2005.04.26 16:33 "Re: [Tiff] TIFF Technote 3, draft 2", by Kai-Uwe Behrmann
The new data formats and new predictor now (partially) supported by libtiff (you should grab development version from CVS). "Partially" means that you should not try the new predictor on big-endian hosts, I must solve one technical issue before it will be possible. But on little-endian boxes you can start playing. I should note that the new predictor works very well, in some cases I have ~25% reduction of image sizes over the plain LZW/ZIP methods.
The improvement depends on the source data (of course). I've got a few cases where it's up to 50% improvement over ZIP alone, but it averages closer to 20% improvement.
And with floating point data, ZIP always outperforms LZW.
All this is good news. It would be useful if the specification would specify a normalized range for the "viewable" data. For example, it would helpful if there was a standard way to convert back and forth between normal integer type RGB and float RGB. It can be expected that dynamic range will be lost when converting to unsigned RGB but the resulting image should look normal.
Is it possible to provide recommendations for this without stepping on someone's toes?
I can provide a recommendation about range for viewing - but that's about all it is.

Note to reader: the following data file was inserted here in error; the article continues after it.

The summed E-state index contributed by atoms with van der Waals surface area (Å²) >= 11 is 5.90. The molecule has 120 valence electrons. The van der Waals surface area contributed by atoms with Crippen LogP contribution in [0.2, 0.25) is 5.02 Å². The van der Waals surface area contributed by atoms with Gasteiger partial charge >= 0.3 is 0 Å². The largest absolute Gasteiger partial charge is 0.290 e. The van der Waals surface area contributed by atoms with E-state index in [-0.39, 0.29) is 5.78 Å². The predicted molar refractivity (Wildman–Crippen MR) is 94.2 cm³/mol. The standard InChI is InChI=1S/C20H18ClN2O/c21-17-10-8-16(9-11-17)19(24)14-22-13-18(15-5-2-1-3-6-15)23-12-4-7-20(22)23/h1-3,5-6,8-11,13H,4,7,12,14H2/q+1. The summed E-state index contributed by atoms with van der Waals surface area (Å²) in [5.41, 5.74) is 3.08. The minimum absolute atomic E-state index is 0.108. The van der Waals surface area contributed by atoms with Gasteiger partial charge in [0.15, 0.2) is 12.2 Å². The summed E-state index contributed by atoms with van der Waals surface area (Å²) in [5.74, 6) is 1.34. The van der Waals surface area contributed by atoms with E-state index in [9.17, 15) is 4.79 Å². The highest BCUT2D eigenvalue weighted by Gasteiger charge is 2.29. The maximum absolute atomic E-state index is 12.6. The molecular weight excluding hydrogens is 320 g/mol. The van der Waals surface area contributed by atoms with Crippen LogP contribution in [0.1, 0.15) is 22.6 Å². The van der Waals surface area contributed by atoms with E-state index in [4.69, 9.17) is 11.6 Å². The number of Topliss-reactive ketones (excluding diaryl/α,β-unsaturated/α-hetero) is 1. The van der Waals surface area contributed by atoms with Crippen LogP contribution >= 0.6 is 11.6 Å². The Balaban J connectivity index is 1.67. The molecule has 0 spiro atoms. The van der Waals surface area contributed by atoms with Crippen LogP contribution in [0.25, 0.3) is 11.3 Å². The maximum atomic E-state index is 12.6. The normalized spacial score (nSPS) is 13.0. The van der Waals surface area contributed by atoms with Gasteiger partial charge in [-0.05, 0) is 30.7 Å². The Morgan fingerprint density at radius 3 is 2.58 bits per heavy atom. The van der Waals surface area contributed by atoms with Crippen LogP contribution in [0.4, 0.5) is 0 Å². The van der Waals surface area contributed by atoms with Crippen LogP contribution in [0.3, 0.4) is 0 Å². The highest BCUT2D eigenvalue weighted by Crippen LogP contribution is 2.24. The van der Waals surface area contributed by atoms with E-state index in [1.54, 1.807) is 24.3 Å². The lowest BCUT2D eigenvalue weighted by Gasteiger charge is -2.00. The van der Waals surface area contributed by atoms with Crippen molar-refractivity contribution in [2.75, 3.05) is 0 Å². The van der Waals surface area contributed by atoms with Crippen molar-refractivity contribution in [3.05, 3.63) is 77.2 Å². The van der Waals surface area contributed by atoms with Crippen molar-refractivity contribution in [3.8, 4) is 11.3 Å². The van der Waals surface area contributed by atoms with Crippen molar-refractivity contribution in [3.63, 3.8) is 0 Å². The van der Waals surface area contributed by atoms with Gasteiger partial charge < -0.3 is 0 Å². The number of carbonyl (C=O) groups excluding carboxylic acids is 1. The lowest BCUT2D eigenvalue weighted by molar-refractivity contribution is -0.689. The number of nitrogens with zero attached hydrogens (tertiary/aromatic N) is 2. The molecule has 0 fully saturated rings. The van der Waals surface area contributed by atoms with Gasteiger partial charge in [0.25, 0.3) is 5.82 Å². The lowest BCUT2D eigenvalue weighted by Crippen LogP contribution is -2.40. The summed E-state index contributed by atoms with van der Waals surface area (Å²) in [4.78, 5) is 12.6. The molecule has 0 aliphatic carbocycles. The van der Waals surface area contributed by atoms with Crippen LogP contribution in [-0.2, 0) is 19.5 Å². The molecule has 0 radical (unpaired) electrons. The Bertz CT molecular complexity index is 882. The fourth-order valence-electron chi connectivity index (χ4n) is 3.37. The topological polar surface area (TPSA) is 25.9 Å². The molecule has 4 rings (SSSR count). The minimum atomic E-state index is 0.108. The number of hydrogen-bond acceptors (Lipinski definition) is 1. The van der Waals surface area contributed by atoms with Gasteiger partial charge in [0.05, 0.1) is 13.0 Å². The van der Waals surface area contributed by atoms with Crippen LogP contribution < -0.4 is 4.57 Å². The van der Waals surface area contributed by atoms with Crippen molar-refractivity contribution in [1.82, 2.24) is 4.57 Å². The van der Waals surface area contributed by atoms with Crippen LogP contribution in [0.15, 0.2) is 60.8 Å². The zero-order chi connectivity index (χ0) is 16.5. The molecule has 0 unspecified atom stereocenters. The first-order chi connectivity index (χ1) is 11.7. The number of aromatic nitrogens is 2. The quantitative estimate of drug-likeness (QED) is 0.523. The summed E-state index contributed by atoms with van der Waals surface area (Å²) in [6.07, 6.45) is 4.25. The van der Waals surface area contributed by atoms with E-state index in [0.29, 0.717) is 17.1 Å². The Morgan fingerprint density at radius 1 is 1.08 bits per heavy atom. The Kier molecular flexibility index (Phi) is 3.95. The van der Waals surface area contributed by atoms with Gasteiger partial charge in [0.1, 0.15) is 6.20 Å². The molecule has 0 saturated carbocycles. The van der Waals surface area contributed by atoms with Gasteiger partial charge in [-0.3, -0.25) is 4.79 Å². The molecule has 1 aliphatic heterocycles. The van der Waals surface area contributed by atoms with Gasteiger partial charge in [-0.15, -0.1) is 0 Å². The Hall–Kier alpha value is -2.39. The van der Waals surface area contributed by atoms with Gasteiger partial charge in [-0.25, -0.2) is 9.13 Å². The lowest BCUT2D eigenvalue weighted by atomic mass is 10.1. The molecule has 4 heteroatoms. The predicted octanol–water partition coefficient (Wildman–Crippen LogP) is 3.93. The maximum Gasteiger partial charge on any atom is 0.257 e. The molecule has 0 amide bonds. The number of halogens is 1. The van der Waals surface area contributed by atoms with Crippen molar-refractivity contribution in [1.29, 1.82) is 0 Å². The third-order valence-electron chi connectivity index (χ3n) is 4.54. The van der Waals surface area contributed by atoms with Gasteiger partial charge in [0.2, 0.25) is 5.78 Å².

1.0 should be diffuse white in the scene, specular highlights can go over -- this matches typical camera behavior and provides a useful image to preview using a trivial (1.0 -> 255, 0.0 -> 0) mapping.
Converting is another story, and optimal conversions are VERY image dependent when dealing with HDR data.
To make floating point a more meaningful format within the tiff spec, it would be nice to shift away from the simple 0.0 -> 1.0 mapping approach to a real world scene reference.
Most floating point data have some kind of reference to what 1.0 means, or simply expect the data representing some physical unit (cd/sqr meter or the like). The stonits tag make sense with unconverted XYZ data, while XYZ data are not covered directly by the current tiff spec. Alternatively the range description, suggestion by Bob, can be extended to add a physical value to the lower and upper 'normal' bounds.
The libtiff double and LogLUV sample images gives some examples.
+ development for color management
+ imaging / panoramas
+ email: firstname.lastname@example.org